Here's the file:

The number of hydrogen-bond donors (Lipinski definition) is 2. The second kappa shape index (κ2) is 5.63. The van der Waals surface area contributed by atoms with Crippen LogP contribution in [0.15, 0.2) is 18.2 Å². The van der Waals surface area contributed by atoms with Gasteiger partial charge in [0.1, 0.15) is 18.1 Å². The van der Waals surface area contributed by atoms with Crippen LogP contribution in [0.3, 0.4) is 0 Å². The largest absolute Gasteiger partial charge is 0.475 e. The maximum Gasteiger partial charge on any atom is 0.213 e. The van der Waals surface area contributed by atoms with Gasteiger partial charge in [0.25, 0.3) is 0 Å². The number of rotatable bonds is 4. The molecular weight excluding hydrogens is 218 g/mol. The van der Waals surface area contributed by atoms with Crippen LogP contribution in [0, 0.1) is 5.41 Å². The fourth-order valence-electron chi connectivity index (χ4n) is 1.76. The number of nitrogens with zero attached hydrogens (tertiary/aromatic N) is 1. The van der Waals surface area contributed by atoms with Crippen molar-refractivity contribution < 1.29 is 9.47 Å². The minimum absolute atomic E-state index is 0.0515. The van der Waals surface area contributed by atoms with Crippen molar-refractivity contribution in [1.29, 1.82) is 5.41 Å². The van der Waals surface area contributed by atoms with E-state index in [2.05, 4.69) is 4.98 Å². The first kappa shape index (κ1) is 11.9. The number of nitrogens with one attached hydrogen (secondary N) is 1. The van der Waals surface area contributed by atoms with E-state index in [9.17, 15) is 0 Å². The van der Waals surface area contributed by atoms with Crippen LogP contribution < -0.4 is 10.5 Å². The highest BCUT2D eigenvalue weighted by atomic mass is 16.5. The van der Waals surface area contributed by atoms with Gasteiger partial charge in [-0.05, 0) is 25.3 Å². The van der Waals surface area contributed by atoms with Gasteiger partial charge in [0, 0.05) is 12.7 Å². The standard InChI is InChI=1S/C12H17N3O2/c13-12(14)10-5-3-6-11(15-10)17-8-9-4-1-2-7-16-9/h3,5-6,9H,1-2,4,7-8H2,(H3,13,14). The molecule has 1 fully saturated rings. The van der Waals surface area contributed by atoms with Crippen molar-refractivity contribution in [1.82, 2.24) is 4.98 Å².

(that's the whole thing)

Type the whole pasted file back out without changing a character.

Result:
The number of hydrogen-bond donors (Lipinski definition) is 2. The second kappa shape index (κ2) is 5.63. The van der Waals surface area contributed by atoms with Crippen LogP contribution in [0.15, 0.2) is 18.2 Å². The van der Waals surface area contributed by atoms with Gasteiger partial charge in [0.1, 0.15) is 18.1 Å². The van der Waals surface area contributed by atoms with Crippen LogP contribution in [0.3, 0.4) is 0 Å². The largest absolute Gasteiger partial charge is 0.475 e. The maximum Gasteiger partial charge on any atom is 0.213 e. The van der Waals surface area contributed by atoms with Gasteiger partial charge in [0.25, 0.3) is 0 Å². The number of rotatable bonds is 4. The molecular weight excluding hydrogens is 218 g/mol. The van der Waals surface area contributed by atoms with Crippen LogP contribution in [0, 0.1) is 5.41 Å². The fourth-order valence-electron chi connectivity index (χ4n) is 1.76. The number of nitrogens with zero attached hydrogens (tertiary/aromatic N) is 1. The van der Waals surface area contributed by atoms with Crippen molar-refractivity contribution < 1.29 is 9.47 Å². The minimum absolute atomic E-state index is 0.0515. The van der Waals surface area contributed by atoms with Crippen molar-refractivity contribution in [1.29, 1.82) is 5.41 Å². The van der Waals surface area contributed by atoms with E-state index in [2.05, 4.69) is 4.98 Å². The first kappa shape index (κ1) is 11.9. The number of nitrogens with one attached hydrogen (secondary N) is 1. The van der Waals surface area contributed by atoms with E-state index in [9.17, 15) is 0 Å². The van der Waals surface area contributed by atoms with Crippen LogP contribution < -0.4 is 10.5 Å². The highest BCUT2D eigenvalue weighted by atomic mass is 16.5. The van der Waals surface area contributed by atoms with Gasteiger partial charge in [-0.05, 0) is 25.3 Å². The van der Waals surface area contributed by atoms with Gasteiger partial charge in [0, 0.05) is 12.7 Å². The standard InChI is InChI=1S/C12H17N3O2/c13-12(14)10-5-3-6-11(15-10)17-8-9-4-1-2-7-16-9/h3,5-6,9H,1-2,4,7-8H2,(H3,13,14). The molecule has 1 fully saturated rings. The van der Waals surface area contributed by atoms with Crippen molar-refractivity contribution in [1.82, 2.24) is 4.98 Å².